Automatic continuous speech recognition with rapid speaker adaptation for human/machine interaction

Nikko Ström  

Department of Speech, Music and Hearing, KTH, Sweden.  

Academic dissertation for the degree of Teknologie Doctor (Ph.D.), that will be publicly defended December 5, 1997, 14.00 in kollegiesalen, Vallhallavägen 7, KTH, Stockholm. The opponent is Dr. James Glass, MIT Lab. for Computer Science, Spoken Language Systems Group. 
cover picture


This thesis presents work in three main directions of the automatic speech recognition field. The work within two of these - dynamic decoding and hybrid HMM/ANN speech recognition - has resulted in a real-time speech recognition system, currently in use in the human/machine dialogue demonstration system WAXHOLM, developed at the department. The third direction is fast unsupervised speaker adaptation, where "fast" refers to adaptation with a small amount of adaptation speech.
The work in dynamic decoding has involved the development of a continuous speech decoding engine based on the A* search paradigm. An efficient implementation of the algorithms has made real-time continuous speech recognition possible in the WAXHOLM dialogue system with a lexicon of about 1000 words. Features of the search algorithms that are important for the real-time performance are proposed. These include efficient use of beam-pruning, and graph reduction methods that greatly reduce the effective search space.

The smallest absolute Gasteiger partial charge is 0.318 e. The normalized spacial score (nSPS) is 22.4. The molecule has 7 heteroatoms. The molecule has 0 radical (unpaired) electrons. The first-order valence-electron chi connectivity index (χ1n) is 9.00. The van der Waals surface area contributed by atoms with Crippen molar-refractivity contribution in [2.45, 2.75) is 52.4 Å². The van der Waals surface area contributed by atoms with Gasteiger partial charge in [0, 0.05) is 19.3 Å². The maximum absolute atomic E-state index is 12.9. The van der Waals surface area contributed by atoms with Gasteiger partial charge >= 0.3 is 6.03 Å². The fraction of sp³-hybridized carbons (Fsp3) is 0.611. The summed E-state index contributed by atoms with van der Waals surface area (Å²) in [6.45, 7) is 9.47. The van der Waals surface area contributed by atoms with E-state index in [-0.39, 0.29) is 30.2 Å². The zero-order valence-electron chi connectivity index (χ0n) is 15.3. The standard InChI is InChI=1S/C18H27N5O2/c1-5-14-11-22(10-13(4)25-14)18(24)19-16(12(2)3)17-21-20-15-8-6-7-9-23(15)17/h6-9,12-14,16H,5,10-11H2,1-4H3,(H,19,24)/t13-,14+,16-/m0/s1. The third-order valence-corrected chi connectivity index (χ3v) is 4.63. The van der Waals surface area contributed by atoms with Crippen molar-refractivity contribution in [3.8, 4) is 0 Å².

The hybrid HMM/ANN recognition is an area of work in its own right, but is also important in the speaker adaptation experiments. A very flexible ANN architecture has been developed and refined during the course of the thesis work. The architecture is a generalization of the TDNN and the RNN architecture, and allows both delayed and look-ahead connections. In the latest experiments, sparsely connected networks were investigated. Sparsely connected networks were shown to perform significantly better than their fully connected counterparts with an equal number of connections. In an experiment with phoneme recognition of the TIMIT database, the recognition rate of the hybrid HMM/ANN system is in the range of the highest reported, and only outperformed by another hybrid system.
The fast speaker adaptation work is based on the notion that an explicit a priori model of the speaker variability helps to rapidly adapt to a new speaker. In the experiments, a parametric speaker characterization is introduced in the ANN by adding special-purpose speaker-space input units whose activity values are determined by the speaker adaptation. Experiments have been made both with the American English TIMIT database and the Swedish WAXHOLM database, and a positive adaptation effect is detected after only a few syllables.


Included papers 
1. Introduction 
2. Hybrid HMM/ANN speech recognition 
2.1 Introduction 
2.2 The standard CDHMM 
2.3 Problems with the standard model 
2.4 The artificial neural network 
2.5 Sparse connectivity and pruning in the ANN
3. Dynamic decoding 
3.1 Introduction 
3.2 Viterbi decoding 
3.3 The N-best paradigm and A* search 
3.4 Word lattice representation of multiple hypotheses
4. Word graph minimization 
4.1 Introduction 
4.2 Problem formulation 
4.3 Approximative methods 
4.4 The minimal deterministic graph 
4.5 Determinization 
4.6 Minimization 
4.7 Computational considerations 
4.8 Discussion
5. Speaker Adaptation 
5.1 Introduction 
5.2 Speaker modeling 
5.3 Speaker-sensitive phonetic evaluation 
5.4 Speaker adaptation in the speaker modeling framework
6. Applications 
6.1 The WAXHOLM dialogue system 
6.2 An instructional system for teaching spoken dialogue systems technology
7. Summaries and comments on individual papers 
7.1 Paper 1 
7.2 Paper 2 
7.3 Paper 3 
7.4 Paper 4 
7.5 Paper 5 
7.6 Paper 6
8. Acknowledgments 
9. References 

Keywords: Automatic speech recognition (ASR), hybrid HMM/ANN, lexical search, speaker adaptation, speaker characterization, human/machine dialogue system.